I hope that helps.

  8. Kamilla   |  Saturday, 20 October 2007 at 3:54 pm

    Tim’s new comment brought this thread again to my attention and with it, this comment by Singing Owl, “I do agree with her that the women of the congregation know that this hymn does not include them. I sang it as a child over 50 years ago and I knew it then too.”

    To which I respond: Good night nurse! Does everything have to be about YOU? I enjoy this hymn, it brightens my heart to think of encouraging godly men (yes, males only) to join the battle. Do we women (yes, females) really need to elbow our way into everything?


  9. susie   |  Saturday, 10 July 2010 at 1:32 pm

    Well said, Kamilla! I love what you wrote! “do we women (yes, females) really need to ‘elbow our way’ into everything?”

    That, my friend, is absolutely ‘spot on!’ Bravo! Two thumbs up and three cheers!

    RISE UP, O MEN OF GOD!!! 😀

    … and all of you prickly, thin-skinned, gender-bender, PC “inclusivites,”please, kindly … ~shut up~ … and get over yourselves.

    Life’s too short to mope, whine and make stupid, idiotic arguments e.g. such as the efforts expended in recent yearts to change bibles/hymns to please a more “gender friendly” “inclusive” readership. Excuse me, but that is as stupid as stupid gets!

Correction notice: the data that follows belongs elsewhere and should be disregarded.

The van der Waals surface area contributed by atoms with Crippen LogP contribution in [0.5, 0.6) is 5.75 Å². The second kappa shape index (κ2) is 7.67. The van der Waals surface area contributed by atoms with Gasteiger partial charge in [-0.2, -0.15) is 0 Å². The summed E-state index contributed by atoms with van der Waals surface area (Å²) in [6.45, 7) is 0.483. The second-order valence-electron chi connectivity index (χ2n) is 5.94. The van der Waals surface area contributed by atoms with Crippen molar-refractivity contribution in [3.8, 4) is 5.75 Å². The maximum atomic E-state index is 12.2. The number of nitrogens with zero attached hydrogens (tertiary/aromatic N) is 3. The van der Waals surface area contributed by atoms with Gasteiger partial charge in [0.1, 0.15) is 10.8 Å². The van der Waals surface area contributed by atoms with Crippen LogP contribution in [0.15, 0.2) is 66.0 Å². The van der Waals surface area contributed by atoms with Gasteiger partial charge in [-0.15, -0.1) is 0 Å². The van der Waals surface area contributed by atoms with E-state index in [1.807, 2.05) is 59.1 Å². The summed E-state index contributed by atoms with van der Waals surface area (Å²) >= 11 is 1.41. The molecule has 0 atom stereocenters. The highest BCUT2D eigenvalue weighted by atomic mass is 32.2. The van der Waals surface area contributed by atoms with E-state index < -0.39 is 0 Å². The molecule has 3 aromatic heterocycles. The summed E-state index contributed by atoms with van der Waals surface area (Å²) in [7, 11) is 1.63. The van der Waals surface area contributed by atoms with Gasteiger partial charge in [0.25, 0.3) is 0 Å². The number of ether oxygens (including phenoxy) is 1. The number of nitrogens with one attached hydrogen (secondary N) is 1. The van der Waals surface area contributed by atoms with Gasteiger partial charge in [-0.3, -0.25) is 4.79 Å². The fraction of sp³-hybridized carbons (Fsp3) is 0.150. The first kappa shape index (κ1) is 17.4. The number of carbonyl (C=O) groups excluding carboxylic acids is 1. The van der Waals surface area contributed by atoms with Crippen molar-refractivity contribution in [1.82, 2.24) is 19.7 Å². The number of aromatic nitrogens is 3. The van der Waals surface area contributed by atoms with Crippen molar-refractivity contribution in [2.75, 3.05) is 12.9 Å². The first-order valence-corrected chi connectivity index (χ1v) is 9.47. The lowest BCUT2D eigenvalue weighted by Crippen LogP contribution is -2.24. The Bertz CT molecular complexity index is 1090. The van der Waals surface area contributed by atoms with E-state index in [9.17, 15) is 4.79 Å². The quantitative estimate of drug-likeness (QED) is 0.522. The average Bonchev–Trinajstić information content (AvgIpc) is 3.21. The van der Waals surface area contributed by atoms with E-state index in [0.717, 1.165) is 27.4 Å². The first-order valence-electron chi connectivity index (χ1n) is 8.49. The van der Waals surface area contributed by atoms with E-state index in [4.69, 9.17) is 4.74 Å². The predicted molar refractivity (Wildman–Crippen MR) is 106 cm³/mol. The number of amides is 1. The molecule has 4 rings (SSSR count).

I suppose they want to change the “Our Father” to “Our Creator” or “Our Clestial Parental Unit” (oops, can’t say “parental” because it’s too ‘authoritarian’ sounding! My bad!) Please all you hyper-sensitive radical feminists w/ your panties in a constant wad, do yourselves a favor and the rest of society – just ‘get over your prideful selves already! LIGHTEN UP. Men and women are ‘different!’ Even TIME magazine admitted it some years ago! Jesus founded HIS Church on PETER, not Mary Magdalene or even His Mom, our Blessed Mother didn’t even become a priest or raise a stink about the 12 being only men!! Shutty the pie holes, will ya?

    And as you do, or even if you don’t and we have to put up with your yammering, clamoring ‘gongy voices’ until the end of time, may OUR FATHER, bless and keep all of us and make HIS face to shine upon us, and may we humble ourselves, so that HIS SON, Our LORD, Jesus, can transform us by His grace in the Sacrament of Reconciliation and by giving us HIMSELF in the Blessed Eucharist which is HIS body, HIS blood, HIS soul and HIS divinity. In the name of the FATHER, the SON and the Holy Spirit. Amen!

    Hail Mary, Full of Grace, (NOT full of pride) pray for us sinners now and at the hour of our death. Amen.

  10. Jeff Cummings   |  Sunday, 04 September 2011 at 4:57 pm


    A what appears to be behind a lot of this feminism and egala-what-cha-ma-call-it is: (drumroll please)